US presidential electors ask for intelligence briefing on 'Russian hacking'

New York, NY, United StatesUpdated: Dec 12, 2016, 10:59 PM IST

Donald Trump called the conclusions of hacking 'ridiculous.' Photograph:(AFP)

A group of electors who will ratify the US presidential election results next week on Monday called for a full briefing on accusations that Russia intervened to help Donald Trump win the vote.

With support from defeated Democrat Hillary Clinton's top advisor John Podesta, the 10 electors -- all but one Democrats -- said they need to understand the strength of those accusations before the 538-member Electoral College gathers on December 19.

"The electors require to know from the intelligence community whether there are ongoing investigations into ties between Donald Trump, his campaign or associates, and Russian government interference in the election, the scope of those investigations, how far those investigations may have reached, and who was involved in those investigations," they said in an open letter to Director of National Intelligence James Clapper. 

"We further require a briefing on all investigative findings, as these matters directly impact the core factors in our deliberations of whether Mr Trump is fit to serve as president of the United States."

The call came after weekend media reports said the Central Intelligence Agency has concluded that Moscow was behind the hacking of political party computers and the release of data that ultimately damaged Clinton in her fight against Trump.

Trump branded that conclusion "ridiculous," but senior members of Congress are taking it seriously, and are poised to launch investigations.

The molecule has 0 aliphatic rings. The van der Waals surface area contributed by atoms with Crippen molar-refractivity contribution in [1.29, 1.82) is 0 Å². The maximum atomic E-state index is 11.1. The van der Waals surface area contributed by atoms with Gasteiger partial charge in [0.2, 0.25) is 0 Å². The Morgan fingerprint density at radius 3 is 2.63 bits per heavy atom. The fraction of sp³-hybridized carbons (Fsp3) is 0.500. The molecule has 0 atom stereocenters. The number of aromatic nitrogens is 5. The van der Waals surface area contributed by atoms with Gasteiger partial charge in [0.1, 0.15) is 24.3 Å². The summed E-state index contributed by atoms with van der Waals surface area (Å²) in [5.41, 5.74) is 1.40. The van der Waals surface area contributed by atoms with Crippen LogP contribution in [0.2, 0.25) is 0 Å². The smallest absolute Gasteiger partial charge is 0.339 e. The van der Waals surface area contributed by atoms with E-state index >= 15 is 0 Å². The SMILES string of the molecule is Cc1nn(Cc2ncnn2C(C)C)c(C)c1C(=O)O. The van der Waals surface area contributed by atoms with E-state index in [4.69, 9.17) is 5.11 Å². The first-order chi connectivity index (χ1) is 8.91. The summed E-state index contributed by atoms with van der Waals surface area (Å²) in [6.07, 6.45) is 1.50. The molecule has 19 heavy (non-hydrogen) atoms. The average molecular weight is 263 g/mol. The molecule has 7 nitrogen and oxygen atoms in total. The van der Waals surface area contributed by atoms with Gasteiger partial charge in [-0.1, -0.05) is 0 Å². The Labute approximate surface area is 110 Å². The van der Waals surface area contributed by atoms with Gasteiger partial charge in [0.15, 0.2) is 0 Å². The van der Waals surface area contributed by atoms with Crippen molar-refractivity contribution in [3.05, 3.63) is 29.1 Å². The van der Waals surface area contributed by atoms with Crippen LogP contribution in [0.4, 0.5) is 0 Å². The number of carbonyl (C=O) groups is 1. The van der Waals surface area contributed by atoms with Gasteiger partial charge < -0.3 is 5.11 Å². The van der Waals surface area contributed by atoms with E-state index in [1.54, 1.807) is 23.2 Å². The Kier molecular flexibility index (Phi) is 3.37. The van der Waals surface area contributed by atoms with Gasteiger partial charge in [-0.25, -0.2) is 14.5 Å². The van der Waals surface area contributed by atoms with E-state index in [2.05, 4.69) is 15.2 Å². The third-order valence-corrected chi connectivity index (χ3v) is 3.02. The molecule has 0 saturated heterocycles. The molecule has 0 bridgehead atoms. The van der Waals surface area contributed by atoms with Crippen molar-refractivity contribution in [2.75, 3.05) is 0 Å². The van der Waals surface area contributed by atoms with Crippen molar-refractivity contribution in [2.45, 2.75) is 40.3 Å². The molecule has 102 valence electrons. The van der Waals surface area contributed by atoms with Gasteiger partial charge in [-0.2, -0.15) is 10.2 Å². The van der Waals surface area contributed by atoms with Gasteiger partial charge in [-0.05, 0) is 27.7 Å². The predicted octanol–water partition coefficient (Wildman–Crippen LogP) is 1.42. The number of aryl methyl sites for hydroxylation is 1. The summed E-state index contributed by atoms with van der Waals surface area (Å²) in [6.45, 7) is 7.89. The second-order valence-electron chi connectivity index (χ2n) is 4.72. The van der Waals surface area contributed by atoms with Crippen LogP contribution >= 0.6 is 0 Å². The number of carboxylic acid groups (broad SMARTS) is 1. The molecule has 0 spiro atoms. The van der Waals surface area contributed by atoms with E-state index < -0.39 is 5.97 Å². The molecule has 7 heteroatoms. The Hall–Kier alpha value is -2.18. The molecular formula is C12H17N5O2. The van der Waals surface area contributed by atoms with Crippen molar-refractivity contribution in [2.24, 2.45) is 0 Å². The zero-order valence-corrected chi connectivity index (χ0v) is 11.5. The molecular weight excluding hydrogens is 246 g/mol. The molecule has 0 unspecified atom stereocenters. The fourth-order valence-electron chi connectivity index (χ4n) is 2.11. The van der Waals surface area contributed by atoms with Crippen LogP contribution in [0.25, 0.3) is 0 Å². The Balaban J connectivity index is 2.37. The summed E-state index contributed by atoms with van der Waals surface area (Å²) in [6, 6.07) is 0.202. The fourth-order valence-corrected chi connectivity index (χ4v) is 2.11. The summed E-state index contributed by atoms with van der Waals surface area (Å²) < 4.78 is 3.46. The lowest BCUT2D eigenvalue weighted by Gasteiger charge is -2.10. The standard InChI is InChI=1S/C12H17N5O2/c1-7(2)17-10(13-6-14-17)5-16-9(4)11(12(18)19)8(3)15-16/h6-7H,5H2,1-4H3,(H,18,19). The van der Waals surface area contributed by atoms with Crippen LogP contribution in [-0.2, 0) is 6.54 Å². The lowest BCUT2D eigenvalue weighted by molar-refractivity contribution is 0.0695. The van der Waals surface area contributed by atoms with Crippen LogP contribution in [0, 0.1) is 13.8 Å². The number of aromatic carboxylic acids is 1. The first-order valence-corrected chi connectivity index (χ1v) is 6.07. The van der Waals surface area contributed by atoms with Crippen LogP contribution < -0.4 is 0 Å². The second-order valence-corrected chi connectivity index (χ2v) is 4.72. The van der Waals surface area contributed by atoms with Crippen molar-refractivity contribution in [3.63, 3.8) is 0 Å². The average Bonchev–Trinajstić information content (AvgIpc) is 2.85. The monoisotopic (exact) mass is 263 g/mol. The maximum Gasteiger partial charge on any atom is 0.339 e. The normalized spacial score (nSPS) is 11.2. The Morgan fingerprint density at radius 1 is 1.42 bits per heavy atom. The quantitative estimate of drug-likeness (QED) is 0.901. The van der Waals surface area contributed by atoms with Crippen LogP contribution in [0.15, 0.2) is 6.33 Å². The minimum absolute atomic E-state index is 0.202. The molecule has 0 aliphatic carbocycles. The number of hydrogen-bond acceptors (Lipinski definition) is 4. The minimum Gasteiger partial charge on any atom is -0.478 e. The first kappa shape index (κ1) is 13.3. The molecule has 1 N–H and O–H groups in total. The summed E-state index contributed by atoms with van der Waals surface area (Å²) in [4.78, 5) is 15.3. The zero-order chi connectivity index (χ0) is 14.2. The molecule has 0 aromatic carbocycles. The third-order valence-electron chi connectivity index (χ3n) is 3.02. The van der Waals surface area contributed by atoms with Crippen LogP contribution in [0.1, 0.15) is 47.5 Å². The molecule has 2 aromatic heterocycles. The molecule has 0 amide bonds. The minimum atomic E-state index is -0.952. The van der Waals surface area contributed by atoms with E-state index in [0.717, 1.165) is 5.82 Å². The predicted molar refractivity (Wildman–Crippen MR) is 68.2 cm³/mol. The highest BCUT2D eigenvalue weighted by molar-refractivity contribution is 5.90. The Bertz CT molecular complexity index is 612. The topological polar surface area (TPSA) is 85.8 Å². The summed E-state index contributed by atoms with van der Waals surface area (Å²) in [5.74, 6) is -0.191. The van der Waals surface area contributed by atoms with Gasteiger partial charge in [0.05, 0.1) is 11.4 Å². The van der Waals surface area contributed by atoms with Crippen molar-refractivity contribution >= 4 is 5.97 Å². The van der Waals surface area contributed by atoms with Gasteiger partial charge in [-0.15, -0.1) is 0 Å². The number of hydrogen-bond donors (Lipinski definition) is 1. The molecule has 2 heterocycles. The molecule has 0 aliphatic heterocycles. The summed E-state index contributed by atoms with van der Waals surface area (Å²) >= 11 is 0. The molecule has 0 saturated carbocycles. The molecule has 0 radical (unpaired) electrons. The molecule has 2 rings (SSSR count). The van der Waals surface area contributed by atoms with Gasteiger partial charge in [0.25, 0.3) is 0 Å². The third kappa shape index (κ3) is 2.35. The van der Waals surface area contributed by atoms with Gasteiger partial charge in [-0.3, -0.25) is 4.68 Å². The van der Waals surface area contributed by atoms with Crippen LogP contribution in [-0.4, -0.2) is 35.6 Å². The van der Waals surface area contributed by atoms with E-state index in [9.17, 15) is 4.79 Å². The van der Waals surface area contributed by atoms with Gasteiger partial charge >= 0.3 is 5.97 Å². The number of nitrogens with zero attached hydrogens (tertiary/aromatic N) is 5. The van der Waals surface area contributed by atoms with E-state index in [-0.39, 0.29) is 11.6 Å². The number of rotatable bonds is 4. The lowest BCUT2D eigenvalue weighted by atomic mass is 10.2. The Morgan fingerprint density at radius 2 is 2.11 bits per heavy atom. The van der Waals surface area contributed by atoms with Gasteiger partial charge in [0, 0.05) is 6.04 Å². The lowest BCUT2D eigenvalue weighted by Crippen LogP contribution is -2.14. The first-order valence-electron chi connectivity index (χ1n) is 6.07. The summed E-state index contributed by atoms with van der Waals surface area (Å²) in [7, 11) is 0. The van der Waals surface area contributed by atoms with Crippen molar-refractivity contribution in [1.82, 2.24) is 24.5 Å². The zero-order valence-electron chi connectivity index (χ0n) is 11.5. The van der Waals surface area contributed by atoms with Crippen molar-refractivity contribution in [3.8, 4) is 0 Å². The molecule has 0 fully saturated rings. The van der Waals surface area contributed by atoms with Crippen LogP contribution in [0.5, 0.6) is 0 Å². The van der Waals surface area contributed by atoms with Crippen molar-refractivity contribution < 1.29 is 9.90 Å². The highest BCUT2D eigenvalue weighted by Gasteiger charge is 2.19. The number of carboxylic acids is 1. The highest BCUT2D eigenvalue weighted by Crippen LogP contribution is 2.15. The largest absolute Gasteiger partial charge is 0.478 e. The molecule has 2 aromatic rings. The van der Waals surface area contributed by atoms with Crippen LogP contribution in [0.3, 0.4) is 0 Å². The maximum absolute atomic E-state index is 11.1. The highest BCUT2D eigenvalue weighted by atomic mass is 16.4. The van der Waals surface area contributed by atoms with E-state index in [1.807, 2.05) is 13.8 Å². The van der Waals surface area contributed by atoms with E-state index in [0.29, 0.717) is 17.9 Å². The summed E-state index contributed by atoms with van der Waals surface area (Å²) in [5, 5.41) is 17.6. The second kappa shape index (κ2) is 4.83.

Podesta, whose private campaign emails were part of the hacked data, said the electors' letter "raises very grave issues involving our national security." 

"Electors have a solemn responsibility under the Constitution and we support their efforts to have their questions addressed," he said in a statement.

The US Constitution dictates that the electoral college ultimately decides the presidential election, not the popular vote.

Each US state is given a number of electors that corresponds to the size of the state's population.

In the November 8 vote, Clinton bested Trump in the popular vote by two percentage points, but Trump captured more states and earned 306 electors to Clinton's 232, giving him the White House victory. 

Clay Pell, one of the electors who signed the letter, said it was "essential" to understand what happened before the electors meet to confirm the election result.

"It's absolutely the role of the electoral college to consider that," he told AFP.